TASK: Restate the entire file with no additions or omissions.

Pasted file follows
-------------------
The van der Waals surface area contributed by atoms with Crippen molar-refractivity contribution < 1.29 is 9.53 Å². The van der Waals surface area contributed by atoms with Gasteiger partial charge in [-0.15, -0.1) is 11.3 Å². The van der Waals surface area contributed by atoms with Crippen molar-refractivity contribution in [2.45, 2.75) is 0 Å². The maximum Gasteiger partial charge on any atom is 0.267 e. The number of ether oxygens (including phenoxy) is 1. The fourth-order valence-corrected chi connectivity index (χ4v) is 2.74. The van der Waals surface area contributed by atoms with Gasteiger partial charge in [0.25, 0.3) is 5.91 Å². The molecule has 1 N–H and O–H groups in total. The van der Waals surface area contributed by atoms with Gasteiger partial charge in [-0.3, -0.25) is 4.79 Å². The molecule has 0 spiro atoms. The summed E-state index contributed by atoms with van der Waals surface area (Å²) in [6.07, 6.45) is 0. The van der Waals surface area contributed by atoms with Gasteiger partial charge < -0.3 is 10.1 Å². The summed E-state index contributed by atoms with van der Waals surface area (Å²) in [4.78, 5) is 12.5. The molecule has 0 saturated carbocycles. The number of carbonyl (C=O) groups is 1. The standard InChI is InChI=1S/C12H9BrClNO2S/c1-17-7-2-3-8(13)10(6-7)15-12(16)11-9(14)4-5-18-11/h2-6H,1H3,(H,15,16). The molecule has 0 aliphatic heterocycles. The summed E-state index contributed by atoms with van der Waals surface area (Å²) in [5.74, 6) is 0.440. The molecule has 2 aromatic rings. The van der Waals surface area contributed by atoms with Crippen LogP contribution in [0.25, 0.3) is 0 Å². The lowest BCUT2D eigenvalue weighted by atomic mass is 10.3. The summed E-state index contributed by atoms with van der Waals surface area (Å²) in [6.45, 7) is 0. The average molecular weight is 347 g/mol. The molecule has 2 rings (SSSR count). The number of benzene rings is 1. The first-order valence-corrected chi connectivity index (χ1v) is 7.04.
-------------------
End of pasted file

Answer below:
The van der Waals surface area contributed by atoms with Crippen molar-refractivity contribution < 1.29 is 9.53 Å². The van der Waals surface area contributed by atoms with Gasteiger partial charge in [-0.15, -0.1) is 11.3 Å². The van der Waals surface area contributed by atoms with Crippen molar-refractivity contribution in [2.45, 2.75) is 0 Å². The maximum Gasteiger partial charge on any atom is 0.267 e. The number of ether oxygens (including phenoxy) is 1. The fourth-order valence-corrected chi connectivity index (χ4v) is 2.74. The van der Waals surface area contributed by atoms with Gasteiger partial charge in [0.25, 0.3) is 5.91 Å². The molecule has 1 N–H and O–H groups in total. The van der Waals surface area contributed by atoms with Gasteiger partial charge in [-0.3, -0.25) is 4.79 Å². The molecule has 0 spiro atoms. The summed E-state index contributed by atoms with van der Waals surface area (Å²) in [6.07, 6.45) is 0. The van der Waals surface area contributed by atoms with Gasteiger partial charge < -0.3 is 10.1 Å². The summed E-state index contributed by atoms with van der Waals surface area (Å²) in [4.78, 5) is 12.5. The molecule has 0 saturated carbocycles. The number of carbonyl (C=O) groups is 1. The standard InChI is InChI=1S/C12H9BrClNO2S/c1-17-7-2-3-8(13)10(6-7)15-12(16)11-9(14)4-5-18-11/h2-6H,1H3,(H,15,16). The molecule has 0 aliphatic heterocycles. The summed E-state index contributed by atoms with van der Waals surface area (Å²) in [5.74, 6) is 0.440. The molecule has 2 aromatic rings. The van der Waals surface area contributed by atoms with Crippen LogP contribution in [0.25, 0.3) is 0 Å². The lowest BCUT2D eigenvalue weighted by atomic mass is 10.3. The summed E-state index contributed by atoms with van der Waals surface area (Å²) in [6.45, 7) is 0. The average molecular weight is 347 g/mol. The molecule has 2 rings (SSSR count). The number of benzene rings is 1. The first-order valence-corrected chi connectivity index (χ1v) is 7.04.